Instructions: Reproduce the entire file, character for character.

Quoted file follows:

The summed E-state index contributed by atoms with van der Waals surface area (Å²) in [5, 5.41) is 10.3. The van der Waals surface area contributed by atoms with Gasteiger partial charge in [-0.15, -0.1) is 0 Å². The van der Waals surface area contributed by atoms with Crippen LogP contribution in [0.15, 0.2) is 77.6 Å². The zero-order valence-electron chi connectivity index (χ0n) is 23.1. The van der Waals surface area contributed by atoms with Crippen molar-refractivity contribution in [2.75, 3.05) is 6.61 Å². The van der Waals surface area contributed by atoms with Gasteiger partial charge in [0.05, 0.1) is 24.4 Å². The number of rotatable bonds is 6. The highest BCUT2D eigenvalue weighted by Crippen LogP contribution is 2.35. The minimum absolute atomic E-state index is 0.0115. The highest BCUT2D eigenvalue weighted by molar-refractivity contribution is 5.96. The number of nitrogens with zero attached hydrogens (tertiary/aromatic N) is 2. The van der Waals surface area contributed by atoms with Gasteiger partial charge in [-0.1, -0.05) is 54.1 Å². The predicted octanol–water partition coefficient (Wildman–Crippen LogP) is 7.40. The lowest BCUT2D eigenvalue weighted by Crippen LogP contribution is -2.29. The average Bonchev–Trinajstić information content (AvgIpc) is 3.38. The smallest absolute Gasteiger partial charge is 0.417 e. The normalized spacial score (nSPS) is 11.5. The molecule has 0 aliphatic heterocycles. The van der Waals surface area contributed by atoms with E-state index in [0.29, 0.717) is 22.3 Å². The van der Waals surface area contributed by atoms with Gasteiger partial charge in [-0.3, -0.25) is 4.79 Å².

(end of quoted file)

The summed E-state index contributed by atoms with van der Waals surface area (Å²) in [5, 5.41) is 10.3. The van der Waals surface area contributed by atoms with Gasteiger partial charge in [-0.15, -0.1) is 0 Å². The van der Waals surface area contributed by atoms with Crippen LogP contribution in [0.15, 0.2) is 77.6 Å². The zero-order valence-electron chi connectivity index (χ0n) is 23.1. The van der Waals surface area contributed by atoms with Crippen molar-refractivity contribution in [2.75, 3.05) is 6.61 Å². The van der Waals surface area contributed by atoms with Gasteiger partial charge in [0.05, 0.1) is 24.4 Å². The number of rotatable bonds is 6. The highest BCUT2D eigenvalue weighted by Crippen LogP contribution is 2.35. The minimum absolute atomic E-state index is 0.0115. The highest BCUT2D eigenvalue weighted by molar-refractivity contribution is 5.96. The number of nitrogens with zero attached hydrogens (tertiary/aromatic N) is 2. The van der Waals surface area contributed by atoms with Gasteiger partial charge in [-0.1, -0.05) is 54.1 Å². The predicted octanol–water partition coefficient (Wildman–Crippen LogP) is 7.40. The lowest BCUT2D eigenvalue weighted by Crippen LogP contribution is -2.29. The average Bonchev–Trinajstić information content (AvgIpc) is 3.38. The smallest absolute Gasteiger partial charge is 0.417 e. The normalized spacial score (nSPS) is 11.5. The molecule has 0 aliphatic heterocycles. The van der Waals surface area contributed by atoms with E-state index in [0.29, 0.717) is 22.3 Å². The van der Waals surface area contributed by atoms with Gasteiger partial charge in [-0.3, -0.25) is 4.79 Å².